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  1. #1

    Baby steps, baby steps...

    **Update**

    After pulling much hair out over an xml error earlier, here's the newest version of my Shadowrun ruleset. This is getting fun now.
    Attached Images Attached Images
    Last edited by Pusher; June 2nd, 2007 at 03:38.

  2. #2
    Not for a character sheet I would think. It looks nice. I need to learn XML someday myself so I can create a ruleset.

  3. #3
    Valarian's Avatar
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    Perhaps put the copyright notice at the bottom of the character sheet. There's usually one on sheets distributed with game books.
    Current Regular Games: European FG2 RPG

    Using Ultimate FGII - that means anyone can play.
    Valarian's Fantasy Grounds Rulesets - Now also linked in the Wiki

  4. #4
    As I said elsewhere, I think the only issue with distributing character sheets is that you're not allowed to try and sell them. The copyright notice, as Valarian says, would cover almost all your bases.

  5. #5

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    Quote Originally Posted by NymTevlyn
    Not for a character sheet I would think. It looks nice. I need to learn XML someday myself so I can create a ruleset.
    Just a comment. You don't need to learn XML to do rulesets. Very few applications, FG included, really use xml for anything other than holding data. The only things you need to know about XML are:

    First, before I screw anyone up there are no spaces between the < and text. I wrote them in this message so they would show up.

    Elements (referred to as tags in html) are case sensitive.
    opening an element with < root > and closing < /Root > will not work. This *really* screws some people up.

    Elements must be opened and closed.
    If you open a "tag" you must close it with a "/" in front of the closing element. < xxxxx >< /xxxxx >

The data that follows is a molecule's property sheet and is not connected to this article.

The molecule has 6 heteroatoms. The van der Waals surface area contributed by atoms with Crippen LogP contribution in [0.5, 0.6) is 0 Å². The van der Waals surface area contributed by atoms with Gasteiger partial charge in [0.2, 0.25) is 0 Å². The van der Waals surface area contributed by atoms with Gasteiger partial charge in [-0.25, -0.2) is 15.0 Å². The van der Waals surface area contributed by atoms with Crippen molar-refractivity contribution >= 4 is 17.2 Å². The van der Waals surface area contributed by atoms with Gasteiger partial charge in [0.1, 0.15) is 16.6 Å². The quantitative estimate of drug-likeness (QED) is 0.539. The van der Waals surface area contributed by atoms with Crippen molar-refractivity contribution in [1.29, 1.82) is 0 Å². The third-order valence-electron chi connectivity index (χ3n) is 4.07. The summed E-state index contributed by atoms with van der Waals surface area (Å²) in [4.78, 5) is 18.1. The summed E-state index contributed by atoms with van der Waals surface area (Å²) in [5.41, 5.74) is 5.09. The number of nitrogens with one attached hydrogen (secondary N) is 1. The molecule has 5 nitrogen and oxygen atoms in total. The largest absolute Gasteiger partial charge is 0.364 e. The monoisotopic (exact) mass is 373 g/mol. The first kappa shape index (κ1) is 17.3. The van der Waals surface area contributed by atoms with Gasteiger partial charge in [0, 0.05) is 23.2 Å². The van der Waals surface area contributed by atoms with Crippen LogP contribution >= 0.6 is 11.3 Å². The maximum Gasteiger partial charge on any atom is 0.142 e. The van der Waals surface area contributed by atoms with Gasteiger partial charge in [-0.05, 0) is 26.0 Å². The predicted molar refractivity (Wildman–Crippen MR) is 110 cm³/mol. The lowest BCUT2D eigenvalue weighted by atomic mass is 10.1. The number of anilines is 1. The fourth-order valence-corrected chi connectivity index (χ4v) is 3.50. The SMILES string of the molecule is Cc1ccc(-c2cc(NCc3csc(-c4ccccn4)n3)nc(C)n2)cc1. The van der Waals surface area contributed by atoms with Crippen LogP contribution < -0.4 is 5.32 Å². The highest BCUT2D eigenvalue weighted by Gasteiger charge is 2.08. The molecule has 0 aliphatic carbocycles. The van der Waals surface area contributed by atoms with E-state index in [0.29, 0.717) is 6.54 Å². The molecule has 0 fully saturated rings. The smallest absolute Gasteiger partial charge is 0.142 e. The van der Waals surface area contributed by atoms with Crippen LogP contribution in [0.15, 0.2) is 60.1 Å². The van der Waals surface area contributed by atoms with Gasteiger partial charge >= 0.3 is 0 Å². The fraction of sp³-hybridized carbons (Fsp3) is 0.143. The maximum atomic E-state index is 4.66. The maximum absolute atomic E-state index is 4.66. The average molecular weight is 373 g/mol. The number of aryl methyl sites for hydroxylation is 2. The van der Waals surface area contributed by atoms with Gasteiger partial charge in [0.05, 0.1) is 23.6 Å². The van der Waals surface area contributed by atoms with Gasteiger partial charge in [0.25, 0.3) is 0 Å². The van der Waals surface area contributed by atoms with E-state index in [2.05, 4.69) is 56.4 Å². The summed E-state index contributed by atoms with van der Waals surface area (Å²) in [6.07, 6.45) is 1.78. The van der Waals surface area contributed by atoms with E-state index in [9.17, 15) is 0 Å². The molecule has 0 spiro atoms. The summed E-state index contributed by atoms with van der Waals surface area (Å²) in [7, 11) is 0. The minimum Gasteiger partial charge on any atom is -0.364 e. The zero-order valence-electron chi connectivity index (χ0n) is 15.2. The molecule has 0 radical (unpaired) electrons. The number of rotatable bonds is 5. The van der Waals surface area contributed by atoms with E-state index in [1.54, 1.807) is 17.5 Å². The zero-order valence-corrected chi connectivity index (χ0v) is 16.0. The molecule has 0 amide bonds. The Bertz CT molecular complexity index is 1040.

Data goes in between the elements (also see attributes below) < stuff >Data goes here< /stuff >

    Empty elements with no data can be written like < Empty > < /Empty > or like < Empty/ >

    Elements can have attributes that describe a feature or characteristic of the element:
    < Good aling="Lawful and proud" /> Elements are one "word" with no spaces in this example you have an empty element Good having an attribute aling and aling = Lawful and proud . Attributes are are strings and as the example shows can have spaces and are enclosed by quotes

    That is pretty much all the xml you need.
    Last edited by Griogre; May 31st, 2007 at 19:13.

  6. #6
    I think I would need to learn XML to figure out how to assign a die to an ability score and be able to drag it from the sheet to roll.

    Strength d20
    Dexterity d8

    And so on...

  7. #7

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    Not really, you need to understand how FG scripting works. This is the trick. Not xml. If you have any Basic or C then lua should not be really difficult. What is work is learning what FG's functions do, how they call each other what objects and varibles they need and pass. I was just trying to make the point that xml something you don't really need to know to do this.